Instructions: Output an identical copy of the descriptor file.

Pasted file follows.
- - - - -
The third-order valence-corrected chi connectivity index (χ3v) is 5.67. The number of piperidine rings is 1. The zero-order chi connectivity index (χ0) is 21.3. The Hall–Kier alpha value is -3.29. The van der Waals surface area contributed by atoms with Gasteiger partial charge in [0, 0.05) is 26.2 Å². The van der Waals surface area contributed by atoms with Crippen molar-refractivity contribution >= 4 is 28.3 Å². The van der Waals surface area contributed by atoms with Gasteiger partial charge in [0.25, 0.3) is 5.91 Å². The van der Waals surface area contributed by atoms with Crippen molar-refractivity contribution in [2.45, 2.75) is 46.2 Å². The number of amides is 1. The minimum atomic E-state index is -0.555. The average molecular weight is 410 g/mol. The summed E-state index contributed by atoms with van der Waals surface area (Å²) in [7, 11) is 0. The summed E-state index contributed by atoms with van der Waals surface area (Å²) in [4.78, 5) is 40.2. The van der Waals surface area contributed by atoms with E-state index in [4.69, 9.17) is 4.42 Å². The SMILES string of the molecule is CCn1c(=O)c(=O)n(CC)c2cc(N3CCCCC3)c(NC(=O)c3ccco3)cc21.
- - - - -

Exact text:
The third-order valence-corrected chi connectivity index (χ3v) is 5.67. The number of piperidine rings is 1. The zero-order chi connectivity index (χ0) is 21.3. The Hall–Kier alpha value is -3.29. The van der Waals surface area contributed by atoms with Gasteiger partial charge in [0, 0.05) is 26.2 Å². The van der Waals surface area contributed by atoms with Crippen molar-refractivity contribution >= 4 is 28.3 Å². The van der Waals surface area contributed by atoms with Gasteiger partial charge in [0.25, 0.3) is 5.91 Å². The van der Waals surface area contributed by atoms with Crippen molar-refractivity contribution in [2.45, 2.75) is 46.2 Å². The number of amides is 1. The minimum atomic E-state index is -0.555. The average molecular weight is 410 g/mol. The summed E-state index contributed by atoms with van der Waals surface area (Å²) in [7, 11) is 0. The summed E-state index contributed by atoms with van der Waals surface area (Å²) in [4.78, 5) is 40.2. The van der Waals surface area contributed by atoms with E-state index in [4.69, 9.17) is 4.42 Å². The SMILES string of the molecule is CCn1c(=O)c(=O)n(CC)c2cc(N3CCCCC3)c(NC(=O)c3ccco3)cc21.